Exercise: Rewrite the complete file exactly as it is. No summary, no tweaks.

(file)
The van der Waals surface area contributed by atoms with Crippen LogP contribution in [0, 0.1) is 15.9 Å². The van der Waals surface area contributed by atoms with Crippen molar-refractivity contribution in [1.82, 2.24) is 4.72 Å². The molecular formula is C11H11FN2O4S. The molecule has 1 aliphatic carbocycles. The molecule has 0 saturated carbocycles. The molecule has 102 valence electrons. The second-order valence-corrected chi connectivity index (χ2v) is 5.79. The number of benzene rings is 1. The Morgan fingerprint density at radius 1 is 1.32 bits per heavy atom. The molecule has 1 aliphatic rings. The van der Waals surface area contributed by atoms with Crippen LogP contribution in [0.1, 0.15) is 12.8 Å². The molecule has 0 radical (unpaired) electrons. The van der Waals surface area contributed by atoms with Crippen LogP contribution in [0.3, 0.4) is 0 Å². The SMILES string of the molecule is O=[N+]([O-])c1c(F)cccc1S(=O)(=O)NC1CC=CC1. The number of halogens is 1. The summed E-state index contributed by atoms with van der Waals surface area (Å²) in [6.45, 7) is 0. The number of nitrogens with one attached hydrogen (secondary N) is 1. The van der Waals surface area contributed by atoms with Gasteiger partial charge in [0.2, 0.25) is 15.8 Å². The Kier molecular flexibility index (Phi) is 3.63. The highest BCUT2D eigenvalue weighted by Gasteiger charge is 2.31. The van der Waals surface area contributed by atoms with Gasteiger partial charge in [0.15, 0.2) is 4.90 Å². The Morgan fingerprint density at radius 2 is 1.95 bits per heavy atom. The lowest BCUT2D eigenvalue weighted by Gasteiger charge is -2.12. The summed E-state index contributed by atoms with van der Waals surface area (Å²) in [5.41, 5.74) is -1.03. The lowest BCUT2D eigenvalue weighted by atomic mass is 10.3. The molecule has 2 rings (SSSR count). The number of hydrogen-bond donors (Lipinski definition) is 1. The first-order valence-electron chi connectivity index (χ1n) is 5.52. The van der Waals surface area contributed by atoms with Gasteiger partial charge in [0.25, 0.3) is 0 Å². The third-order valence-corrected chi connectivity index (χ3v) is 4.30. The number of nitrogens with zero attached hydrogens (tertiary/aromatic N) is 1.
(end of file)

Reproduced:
The van der Waals surface area contributed by atoms with Crippen LogP contribution in [0, 0.1) is 15.9 Å². The van der Waals surface area contributed by atoms with Crippen molar-refractivity contribution in [1.82, 2.24) is 4.72 Å². The molecular formula is C11H11FN2O4S. The molecule has 1 aliphatic carbocycles. The molecule has 0 saturated carbocycles. The molecule has 102 valence electrons. The second-order valence-corrected chi connectivity index (χ2v) is 5.79. The number of benzene rings is 1. The Morgan fingerprint density at radius 1 is 1.32 bits per heavy atom. The molecule has 1 aliphatic rings. The van der Waals surface area contributed by atoms with Crippen LogP contribution in [0.1, 0.15) is 12.8 Å². The molecule has 0 radical (unpaired) electrons. The van der Waals surface area contributed by atoms with Crippen LogP contribution in [0.3, 0.4) is 0 Å². The SMILES string of the molecule is O=[N+]([O-])c1c(F)cccc1S(=O)(=O)NC1CC=CC1. The number of halogens is 1. The summed E-state index contributed by atoms with van der Waals surface area (Å²) in [6.45, 7) is 0. The number of nitrogens with one attached hydrogen (secondary N) is 1. The van der Waals surface area contributed by atoms with Gasteiger partial charge in [0.2, 0.25) is 15.8 Å². The Kier molecular flexibility index (Phi) is 3.63. The highest BCUT2D eigenvalue weighted by Gasteiger charge is 2.31. The van der Waals surface area contributed by atoms with Gasteiger partial charge in [0.15, 0.2) is 4.90 Å². The Morgan fingerprint density at radius 2 is 1.95 bits per heavy atom. The lowest BCUT2D eigenvalue weighted by Gasteiger charge is -2.12. The summed E-state index contributed by atoms with van der Waals surface area (Å²) in [5.41, 5.74) is -1.03. The lowest BCUT2D eigenvalue weighted by atomic mass is 10.3. The molecule has 2 rings (SSSR count). The number of hydrogen-bond donors (Lipinski definition) is 1. The first-order valence-electron chi connectivity index (χ1n) is 5.52. The van der Waals surface area contributed by atoms with Gasteiger partial charge in [0.25, 0.3) is 0 Å². The third-order valence-corrected chi connectivity index (χ3v) is 4.30. The number of nitrogens with zero attached hydrogens (tertiary/aromatic N) is 1.